Here is the HTML:
The box class is just default styling. Any class of the form
.only-js-x will add class
.no-js-x will remove class
.no-js-x to work, class
.x must be part of the element.
Now for the JQuery (don't worry, there isn't too much of it)
There are two sections to this. The first half deals with
.only-js-x and the second half deals with
This applies the following function to each element that matches this selector, one at a time. The selector matches any element whose list of classes starts with
.only-js- or whose list of classes contains
.only-js-. The space ensures that it only matches elements with classes which start with
The first line gets the string containing the class names. The second line splits it into an array, one class name per element of the array. The third line loops through each class name in the array.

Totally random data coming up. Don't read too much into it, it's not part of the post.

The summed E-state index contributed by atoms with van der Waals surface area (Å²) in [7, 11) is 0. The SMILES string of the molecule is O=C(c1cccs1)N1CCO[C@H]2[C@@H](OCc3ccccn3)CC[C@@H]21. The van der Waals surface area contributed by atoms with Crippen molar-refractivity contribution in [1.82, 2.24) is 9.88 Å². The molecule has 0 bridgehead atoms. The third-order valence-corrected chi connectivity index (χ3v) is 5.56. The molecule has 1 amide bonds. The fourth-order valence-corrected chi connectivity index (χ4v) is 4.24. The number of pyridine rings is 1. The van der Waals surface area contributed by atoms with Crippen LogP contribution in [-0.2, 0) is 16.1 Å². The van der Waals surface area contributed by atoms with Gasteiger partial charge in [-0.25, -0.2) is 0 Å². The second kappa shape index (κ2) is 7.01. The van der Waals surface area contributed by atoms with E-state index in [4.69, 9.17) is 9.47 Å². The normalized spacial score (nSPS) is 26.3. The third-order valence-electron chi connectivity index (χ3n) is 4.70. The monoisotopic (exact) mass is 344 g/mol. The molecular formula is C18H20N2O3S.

If a class name starts with
.only-js-, then class
.x is added to the currently selected element, as in
substring() call inside the
addClass() call retrieves the second half of the class name, the half containing the class name to add.
The second half of JQuery is identical to the first, except it looks for
.no-js-x. When it has a match, it removes class
.x from the element.
.has-dropdown and nothing happening can be very confusing to a user without JS. So instead, I will add the class
.only-js-has-dropdown to the menu item, which will ensure the extra styling is applied only when it is functional.